Recommended Practices for Anti-Retaliation Programs
Last week, the Occupational Safety and Health Administration released a publication known as “Recommended Practices for Anti-Retaliation Programs” that will help employers create workplaces that are free from retaliation. Retaliation is an issue in many workplaces across the United States to this day and must be addressed. Though the publication is not mandatory to employers, it is useful and gives guidance on very particular issues that may come into play in the workplace. OSHA has been working for years to prevent workplace retaliation through their Whistleblower Protection Program, which protects against retaliation for raising health, safety, and potential violation concerns.
In the publication, you may find an explanation of retaliation in the workplace as many examples that range from firing an employee to reassigning them to a less desirable position or harassing them. An employer may also find steps on how to implement an anti-retaliation program in the workplace. You can also find information on the “Five Key Elements to an Effective Anti-Retaliation Program,” which include management leadership, systems for listening to employees, and systems for responding to retaliation reports.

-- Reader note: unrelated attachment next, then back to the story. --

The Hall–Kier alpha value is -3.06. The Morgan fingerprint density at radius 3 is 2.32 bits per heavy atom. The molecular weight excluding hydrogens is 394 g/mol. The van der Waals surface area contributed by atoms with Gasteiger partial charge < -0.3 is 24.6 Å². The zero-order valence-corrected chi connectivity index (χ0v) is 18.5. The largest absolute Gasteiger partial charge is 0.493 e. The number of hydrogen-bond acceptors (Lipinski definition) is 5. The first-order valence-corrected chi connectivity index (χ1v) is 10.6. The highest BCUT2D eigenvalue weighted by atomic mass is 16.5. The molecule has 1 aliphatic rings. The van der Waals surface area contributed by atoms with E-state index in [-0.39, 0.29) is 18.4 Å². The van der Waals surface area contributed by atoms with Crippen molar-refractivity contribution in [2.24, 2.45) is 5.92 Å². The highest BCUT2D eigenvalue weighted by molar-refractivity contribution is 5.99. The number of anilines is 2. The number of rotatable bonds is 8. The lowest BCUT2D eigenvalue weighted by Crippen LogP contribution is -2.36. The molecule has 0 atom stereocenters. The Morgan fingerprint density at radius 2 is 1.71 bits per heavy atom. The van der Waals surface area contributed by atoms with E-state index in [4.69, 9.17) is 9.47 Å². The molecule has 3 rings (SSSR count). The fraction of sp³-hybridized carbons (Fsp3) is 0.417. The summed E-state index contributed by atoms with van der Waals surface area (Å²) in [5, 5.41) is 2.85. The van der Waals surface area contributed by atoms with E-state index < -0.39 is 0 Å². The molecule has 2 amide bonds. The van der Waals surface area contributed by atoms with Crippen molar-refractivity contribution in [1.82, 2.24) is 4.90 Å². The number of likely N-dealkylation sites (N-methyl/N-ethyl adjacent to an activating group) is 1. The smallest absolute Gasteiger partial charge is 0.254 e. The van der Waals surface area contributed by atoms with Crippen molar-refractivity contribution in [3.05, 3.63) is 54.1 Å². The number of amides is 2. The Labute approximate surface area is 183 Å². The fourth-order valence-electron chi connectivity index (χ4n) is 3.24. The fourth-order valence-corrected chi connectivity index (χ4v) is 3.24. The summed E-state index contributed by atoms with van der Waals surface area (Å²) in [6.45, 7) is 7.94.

Understanding Workplace Retaliation
Workplace retaliation can happen to anyone. It is the most frequently alleged discrimination in a workplace and is completely illegal – which means that applicants or employees can assert their rights to a free and fair workplace. It is unlawful for an employer to retaliate against an employee based on many issues, including a few of the following:
- Filing or being a witness in a complaint or lawsuit
- Communicating with an employer about employment discrimination
- Answering questions during an employer investigation
- Resisting sexual advances
- Requesting accommodation of a disability or for a religious practice
Sadly, employees are discriminated against every year and retaliated against when they assert their rights. If you have been retaliated against by an employer, you may have a case. Call us today for more information on how we can help you through the process.